Can you adopt a stepchild in SC?
Often, when people enter a “mixed marriage” with children from prior relationships, the new parent will want to go all-in and adopt their spouse’s child or children. You can adopt a stepchild in SC, but there are some things you should consider before making your decision.
Adopting a stepchild might be the best thing you can do for your stepchild and your family’s future if the biological parent is no longer involved in the child’s life. I’ve said many times that adoptions are among the few types of cases we handle where everyone wins and we can truly feel like we’ve made a difference in someone’s life – it’s not every day that you see smiling faces and tears of joy in the courtroom.
But what should you consider before deciding to adopt a stepchild in SC? Are there reasons not to adopt a stepchild? Is it necessary to terminate the biological parent’s parental rights? How does that work?
If you are considering adoption in SC, our Myrtle Beach adoption lawyer on the Axelrod team can help to make the process as smooth as possible. Call or email now to set up a free consultation to discuss whether adoption is right for you and how to make it happen.
Things to Consider Before You Adopt a Stepchild in SC
The first step in adopting a stepchild is to make sure that you are making the right decision. In many cases, it is obvious that it is in the child’s and your family’s best interests to adopt. In other cases, however, you may have to consider whether it is in the child’s best interests to maintain a parental relationship with their biological parent…
Why I Should Adopt a Stepchild in SC
If you are already acting as your stepchild’s parent, why adopt? If you are there every day, providing for the child and fulfilling the critical role of parent, what is the point of adoption?
First, it provides stability for your stepchild.
Although you are there and they are getting what they need from their relationship with you, just knowing that their parents are legally their parents can provide an important psychological benefit to the child and emotional security that children desperately need and that they will appreciate throughout their lives.
Second, it provides you with legal rights to your child:
- It allows your child to inherit from you;
- It resolves issues with some insurance companies, allowing you to add the child to your insurance policies;
- It simplifies some of your “parental duties,” like doctor’s visits, dentist visits, picking up your child from school or activities – you can now say, “I am the father,” or “I am the mother;”
- It prevents the biological parent from attempting to take custody of the child (the biological parent will no longer have parental rights);
- If you and your spouse were to separate or divorce, you will have equal parental rights to custody, visitation, and child support; and
- You will have all the legal rights and obligations that a natural parent would have.
Why I Should Not Adopt a Stepchild in SC
If your stepchild has an ongoing relationship with their biological parent, adoption may not be the right choice for you. Depending on the quality of the biological parent’s relationship with your stepchild, it may not be an option at all.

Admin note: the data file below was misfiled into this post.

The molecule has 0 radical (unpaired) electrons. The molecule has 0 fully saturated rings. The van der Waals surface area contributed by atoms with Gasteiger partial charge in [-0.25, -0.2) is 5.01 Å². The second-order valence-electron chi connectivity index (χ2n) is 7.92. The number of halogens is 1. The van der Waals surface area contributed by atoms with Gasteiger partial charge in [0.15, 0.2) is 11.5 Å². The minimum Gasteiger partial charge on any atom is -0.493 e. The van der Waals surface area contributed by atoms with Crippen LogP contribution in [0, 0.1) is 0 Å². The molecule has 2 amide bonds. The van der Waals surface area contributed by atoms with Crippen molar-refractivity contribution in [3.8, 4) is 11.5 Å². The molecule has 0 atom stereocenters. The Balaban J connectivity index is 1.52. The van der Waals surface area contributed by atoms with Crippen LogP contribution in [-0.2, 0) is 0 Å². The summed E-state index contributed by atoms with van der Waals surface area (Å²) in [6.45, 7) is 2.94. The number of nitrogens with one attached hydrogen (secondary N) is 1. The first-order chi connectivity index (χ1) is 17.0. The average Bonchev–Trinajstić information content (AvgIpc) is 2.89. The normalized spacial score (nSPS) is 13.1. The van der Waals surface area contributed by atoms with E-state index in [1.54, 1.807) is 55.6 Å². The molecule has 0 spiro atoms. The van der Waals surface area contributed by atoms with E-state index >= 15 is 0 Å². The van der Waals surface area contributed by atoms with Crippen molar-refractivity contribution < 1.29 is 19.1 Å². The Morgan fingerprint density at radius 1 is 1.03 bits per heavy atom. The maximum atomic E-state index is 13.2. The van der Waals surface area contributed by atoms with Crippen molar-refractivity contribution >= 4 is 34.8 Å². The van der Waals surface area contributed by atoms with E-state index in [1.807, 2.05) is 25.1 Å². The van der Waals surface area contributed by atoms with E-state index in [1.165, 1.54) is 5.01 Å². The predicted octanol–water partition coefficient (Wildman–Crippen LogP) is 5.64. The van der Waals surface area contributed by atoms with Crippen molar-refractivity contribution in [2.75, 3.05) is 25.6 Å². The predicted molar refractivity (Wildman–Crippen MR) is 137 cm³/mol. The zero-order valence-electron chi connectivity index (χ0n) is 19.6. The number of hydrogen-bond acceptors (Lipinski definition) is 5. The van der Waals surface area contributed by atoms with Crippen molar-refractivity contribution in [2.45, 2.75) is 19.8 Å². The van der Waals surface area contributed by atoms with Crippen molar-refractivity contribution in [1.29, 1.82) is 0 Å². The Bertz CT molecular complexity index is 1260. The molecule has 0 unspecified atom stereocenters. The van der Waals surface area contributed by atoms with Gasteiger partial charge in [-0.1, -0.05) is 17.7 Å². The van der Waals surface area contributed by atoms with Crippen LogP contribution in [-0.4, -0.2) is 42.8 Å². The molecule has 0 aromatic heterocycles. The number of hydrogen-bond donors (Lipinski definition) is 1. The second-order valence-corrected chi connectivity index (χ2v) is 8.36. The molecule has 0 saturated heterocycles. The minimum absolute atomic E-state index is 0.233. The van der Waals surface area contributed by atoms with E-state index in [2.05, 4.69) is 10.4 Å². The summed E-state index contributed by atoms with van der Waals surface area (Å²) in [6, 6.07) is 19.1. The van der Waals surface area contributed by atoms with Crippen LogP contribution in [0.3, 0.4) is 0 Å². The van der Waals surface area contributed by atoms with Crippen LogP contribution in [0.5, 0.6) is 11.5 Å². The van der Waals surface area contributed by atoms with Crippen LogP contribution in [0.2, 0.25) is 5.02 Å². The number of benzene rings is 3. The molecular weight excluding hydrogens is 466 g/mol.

Unless the biological parent consents, you will need to demonstrate to the court that they are an unfit parent and terminate the biological parent’s parental rights. If the biological parent is providing emotional and financial support to your stepchild, in most cases, it is in the child’s best interest to continue their relationship with their birth parent even when the child’s parents have been divorced.
You should also consider the stability of your family when deciding whether to adopt a stepchild.
If your relationship with your spouse is in trouble and you anticipate a separation or divorce, then the time may not be right for adoption. Adoption should never be a way to “save our marriage” – if your marriage is on the rocks, you might want to wait and allow your family to heal before taking on the legal responsibility of adopting a stepchild.
Do I Need to Go Through Background Checks, Screening, and Counseling?
If you want to adopt a stepchild in SC, you do not have to complete background checks or counseling, although it may be required for other types of adoptions. You may want to consider adoption counseling anyway, to ensure that you understand the process and to ensure you are making the right decision.
You Must Terminate Parental Rights to Adopt a Stepchild in SC
The biological parent’s parental rights must be terminated to complete a stepchild adoption in SC. If the biological parent does not consent, your adoption attorney on the Axelrod team will ask the Court to terminate parental rights as part of your adoption proceedings
What if the Biological Parent Consents?
The biological parent can and often does consent to termination of parental rights so an adoption can be finalized. Depending on your situation, it may be a difficult and emotional decision for the biological parent. Your adoption attorney will help you to obtain the necessary consent whenever possible and communicate with the biological parent or their attorney on your behalf.
Does the Child Have to Consent?
If the child is 14 years old or older, the child will need to consent to the adoption. If the child is younger than 14 years old, you will only need your spouse’s consent and the consent of the biological parent (or termination of their parental rights through the court).
Do We Have to Go to Court to Adopt a Stepchild in SC?
Your adoption attorney will file a petition on your behalf, and you will need to appear in the family court for a final adoption hearing.
If you are considering adoption of a stepchild in SC, your SC adoption attorney at Axelrod and Associates will help you at every step of the process from your initial decision to the final hearing in the family court.